Suspect in L.A. Drive-By Shooting in 1988 Killed in Louisiana : Gangs: Killings in Shreveport have been on the rise. The latest fatality is seen as additional evidence that the violence may have its origins in Southern California .
The latest fatality in escalating gang violence in Shreveport, La., has been identified as a 24-year-old Los Angeles man who had been sought by police as a suspect in a 1988 drive-by murder in the South-Central Los Angeles area.
For the last year, police said, the suspect, Larry Alonzo Winters, had been living in Shreveport under the name “Dante Ford,” becoming one of the leaders of a Crips faction whose war with another gang is believed responsible for scores of drive-by shootings. Twelve people have been shot in the last week, five wounded in separate incidents on Monday alone.
On Tuesday night, Shreveport police said, a man identified as Ford was shot through the heart by a 9-millimeter round fired from a passing Cadillac. A 15-year-old boy, standing nearby in front of a gang hangout, was wounded in the foot.
Authorities said Thursday that a fingerprint check and a records search through the Los Angeles police gang computer determined that the dead man was Winters--a member of the 52nd Street Hoover Crips.
Winters, police said, was the chief suspect in the 1988 Halloween night killing of a rival gang member and the wounding of four others in South-Central Los Angeles. “What goes around comes around,” Los Angeles Police Detective Erin Brown said of Winters’ death.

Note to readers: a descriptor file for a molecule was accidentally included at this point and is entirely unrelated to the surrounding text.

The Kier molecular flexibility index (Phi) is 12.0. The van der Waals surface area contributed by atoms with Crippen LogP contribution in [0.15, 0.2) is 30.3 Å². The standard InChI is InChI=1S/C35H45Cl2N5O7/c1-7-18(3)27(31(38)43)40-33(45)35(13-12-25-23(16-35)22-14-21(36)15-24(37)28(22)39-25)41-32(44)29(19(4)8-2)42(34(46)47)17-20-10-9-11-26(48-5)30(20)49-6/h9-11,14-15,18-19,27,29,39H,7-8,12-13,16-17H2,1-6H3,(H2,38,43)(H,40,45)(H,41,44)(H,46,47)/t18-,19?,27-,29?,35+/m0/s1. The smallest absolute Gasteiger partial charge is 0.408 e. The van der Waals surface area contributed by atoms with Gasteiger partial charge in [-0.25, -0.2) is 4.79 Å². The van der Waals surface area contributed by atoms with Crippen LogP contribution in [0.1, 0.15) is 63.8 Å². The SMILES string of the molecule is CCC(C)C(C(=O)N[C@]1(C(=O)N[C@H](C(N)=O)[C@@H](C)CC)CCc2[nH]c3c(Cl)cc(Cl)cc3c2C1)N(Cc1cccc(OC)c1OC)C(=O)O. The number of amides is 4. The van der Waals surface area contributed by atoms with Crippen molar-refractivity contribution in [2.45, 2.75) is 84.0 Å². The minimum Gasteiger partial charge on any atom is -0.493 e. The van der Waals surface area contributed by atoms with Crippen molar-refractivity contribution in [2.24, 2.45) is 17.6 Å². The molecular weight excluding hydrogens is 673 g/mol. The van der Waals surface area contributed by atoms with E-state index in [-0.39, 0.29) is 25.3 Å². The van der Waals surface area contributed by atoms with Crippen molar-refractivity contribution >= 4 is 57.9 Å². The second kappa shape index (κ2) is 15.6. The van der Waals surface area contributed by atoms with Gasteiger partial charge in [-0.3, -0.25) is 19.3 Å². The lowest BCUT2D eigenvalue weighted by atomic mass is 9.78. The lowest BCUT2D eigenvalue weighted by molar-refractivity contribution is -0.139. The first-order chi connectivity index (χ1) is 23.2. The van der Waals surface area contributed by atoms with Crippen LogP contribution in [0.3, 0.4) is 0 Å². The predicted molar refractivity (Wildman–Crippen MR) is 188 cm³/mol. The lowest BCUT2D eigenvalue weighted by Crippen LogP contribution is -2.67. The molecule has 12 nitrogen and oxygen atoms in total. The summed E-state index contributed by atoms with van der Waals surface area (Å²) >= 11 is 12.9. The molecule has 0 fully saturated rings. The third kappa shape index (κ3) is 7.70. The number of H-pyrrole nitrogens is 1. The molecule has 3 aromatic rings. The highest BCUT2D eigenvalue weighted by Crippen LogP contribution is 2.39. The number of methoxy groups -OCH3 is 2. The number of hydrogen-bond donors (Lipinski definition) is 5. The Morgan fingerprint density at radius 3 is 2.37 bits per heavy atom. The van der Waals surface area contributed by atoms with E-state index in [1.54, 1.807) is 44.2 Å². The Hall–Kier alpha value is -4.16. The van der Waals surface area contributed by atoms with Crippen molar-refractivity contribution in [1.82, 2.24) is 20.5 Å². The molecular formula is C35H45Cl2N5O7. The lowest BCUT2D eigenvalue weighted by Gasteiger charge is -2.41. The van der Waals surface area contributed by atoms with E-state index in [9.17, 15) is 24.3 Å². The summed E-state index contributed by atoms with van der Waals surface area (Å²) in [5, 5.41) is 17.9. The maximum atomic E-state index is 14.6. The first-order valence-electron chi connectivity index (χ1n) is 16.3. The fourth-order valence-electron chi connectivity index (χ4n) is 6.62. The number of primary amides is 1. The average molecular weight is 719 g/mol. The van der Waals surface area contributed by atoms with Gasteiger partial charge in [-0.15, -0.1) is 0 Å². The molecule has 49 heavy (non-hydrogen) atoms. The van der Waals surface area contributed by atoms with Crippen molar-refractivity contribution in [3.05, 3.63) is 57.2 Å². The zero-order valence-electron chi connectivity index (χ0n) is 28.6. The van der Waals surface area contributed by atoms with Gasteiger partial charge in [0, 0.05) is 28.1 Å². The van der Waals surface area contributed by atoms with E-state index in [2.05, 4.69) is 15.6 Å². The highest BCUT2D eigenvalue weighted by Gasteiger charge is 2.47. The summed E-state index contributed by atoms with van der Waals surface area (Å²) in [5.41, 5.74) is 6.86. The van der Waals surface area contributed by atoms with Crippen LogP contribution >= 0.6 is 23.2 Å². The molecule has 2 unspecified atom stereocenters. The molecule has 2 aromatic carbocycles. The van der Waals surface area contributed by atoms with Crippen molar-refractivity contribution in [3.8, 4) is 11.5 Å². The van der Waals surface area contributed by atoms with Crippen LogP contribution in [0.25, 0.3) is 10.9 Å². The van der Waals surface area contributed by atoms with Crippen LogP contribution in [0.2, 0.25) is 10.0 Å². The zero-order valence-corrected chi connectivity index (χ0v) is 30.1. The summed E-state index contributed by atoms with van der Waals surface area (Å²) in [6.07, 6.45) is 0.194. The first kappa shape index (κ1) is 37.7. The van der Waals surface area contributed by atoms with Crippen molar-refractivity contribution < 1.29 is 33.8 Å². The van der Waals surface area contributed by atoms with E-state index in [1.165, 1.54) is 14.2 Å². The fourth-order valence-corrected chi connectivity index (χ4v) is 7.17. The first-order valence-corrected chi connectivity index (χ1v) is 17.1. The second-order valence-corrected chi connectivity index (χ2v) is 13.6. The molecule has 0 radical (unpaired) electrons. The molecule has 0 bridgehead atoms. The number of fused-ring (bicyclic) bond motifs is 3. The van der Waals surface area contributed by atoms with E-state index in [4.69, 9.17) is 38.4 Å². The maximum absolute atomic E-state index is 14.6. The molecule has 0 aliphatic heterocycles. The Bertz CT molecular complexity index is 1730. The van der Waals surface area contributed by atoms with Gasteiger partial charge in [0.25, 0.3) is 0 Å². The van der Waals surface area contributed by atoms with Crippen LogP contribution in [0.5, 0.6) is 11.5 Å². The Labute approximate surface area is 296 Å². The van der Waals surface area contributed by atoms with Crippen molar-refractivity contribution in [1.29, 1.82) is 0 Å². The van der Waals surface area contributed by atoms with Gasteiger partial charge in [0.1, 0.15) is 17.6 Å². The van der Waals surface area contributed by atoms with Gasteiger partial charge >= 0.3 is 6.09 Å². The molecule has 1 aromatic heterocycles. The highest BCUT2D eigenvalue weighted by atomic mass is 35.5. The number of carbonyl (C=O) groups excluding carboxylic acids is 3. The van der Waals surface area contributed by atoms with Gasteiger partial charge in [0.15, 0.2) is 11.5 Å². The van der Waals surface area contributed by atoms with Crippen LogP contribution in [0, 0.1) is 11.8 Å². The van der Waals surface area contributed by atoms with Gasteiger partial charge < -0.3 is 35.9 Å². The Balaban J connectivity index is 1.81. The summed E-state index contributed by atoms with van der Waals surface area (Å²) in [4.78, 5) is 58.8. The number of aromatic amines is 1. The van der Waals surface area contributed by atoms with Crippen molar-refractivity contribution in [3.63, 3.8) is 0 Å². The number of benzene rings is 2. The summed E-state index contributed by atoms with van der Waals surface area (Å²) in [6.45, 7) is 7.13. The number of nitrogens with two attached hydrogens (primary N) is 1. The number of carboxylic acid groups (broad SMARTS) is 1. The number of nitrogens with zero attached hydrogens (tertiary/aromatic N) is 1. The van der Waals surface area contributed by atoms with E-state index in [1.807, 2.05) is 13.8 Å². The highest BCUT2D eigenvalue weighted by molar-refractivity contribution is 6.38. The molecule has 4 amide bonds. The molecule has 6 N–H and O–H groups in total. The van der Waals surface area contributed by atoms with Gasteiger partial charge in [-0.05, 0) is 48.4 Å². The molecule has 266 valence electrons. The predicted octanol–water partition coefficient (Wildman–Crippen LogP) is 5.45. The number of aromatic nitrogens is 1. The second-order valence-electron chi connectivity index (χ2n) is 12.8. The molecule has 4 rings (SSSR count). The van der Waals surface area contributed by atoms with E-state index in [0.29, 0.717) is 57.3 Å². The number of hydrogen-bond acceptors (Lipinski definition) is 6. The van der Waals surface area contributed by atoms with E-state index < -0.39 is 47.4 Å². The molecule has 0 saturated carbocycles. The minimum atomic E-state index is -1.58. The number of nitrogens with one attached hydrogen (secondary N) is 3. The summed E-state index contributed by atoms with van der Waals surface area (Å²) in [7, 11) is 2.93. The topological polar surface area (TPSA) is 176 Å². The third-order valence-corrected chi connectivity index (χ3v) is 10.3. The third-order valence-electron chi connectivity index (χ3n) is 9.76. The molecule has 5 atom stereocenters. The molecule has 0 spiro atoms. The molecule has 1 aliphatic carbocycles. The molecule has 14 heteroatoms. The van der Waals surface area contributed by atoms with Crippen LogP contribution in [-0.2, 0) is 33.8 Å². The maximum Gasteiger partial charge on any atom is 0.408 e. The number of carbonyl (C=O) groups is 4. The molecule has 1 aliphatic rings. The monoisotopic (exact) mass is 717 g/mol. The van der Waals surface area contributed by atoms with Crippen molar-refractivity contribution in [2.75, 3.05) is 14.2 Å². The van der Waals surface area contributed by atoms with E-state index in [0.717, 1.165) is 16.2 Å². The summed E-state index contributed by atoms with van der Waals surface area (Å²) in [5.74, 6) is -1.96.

Authorities theorized that Winters, an escapee from a California Juvenile Corrections facility, fled to Shreveport soon after the shooting in Los Angeles.
For officials in Shreveport, it was additional evidence of the importation of gang problems from Southern California. Although gang members from Los Angeles have been occasionally found there over the last several years, authorities in the northern Louisiana oil city debated for a year or so whether groups calling themselves Bloods and Crips were offshoots of Los Angeles gangs or local youths imitating characters in the movie “Colors.”
Last March, however, four teen-agers were wounded in a drive-by shooting and, by the end of 1989, several drive-bys were being reported each week. In December, a 19-year-old man became the first fatality, shot down while leaving the local hangout of the Rolling 60s faction of the Crips. Police said the Hoover Crips--of which Winters was a leader--were responsible.
The drive-by incidents became more frequent last month--seven reported in one three-day period. Also in January, $1 million worth of crack cocaine was discovered in a Federal Express packet sent from Los Angeles to Shreveport.
While some of the shootings have been over control of drug-selling areas, police said, most are for revenge, “tit-for-tat stuff,” Shreveport Detective Don Ashley said. “They’re been warring back and forth for some time, but it has escalated.”
“We always had known known him by his nickname, ‘Bam,’ ” Ashley said of Winters. “People had been talking about him for a year.”
Police are on the alert for more shootings in the wake of his killing, Ashley said.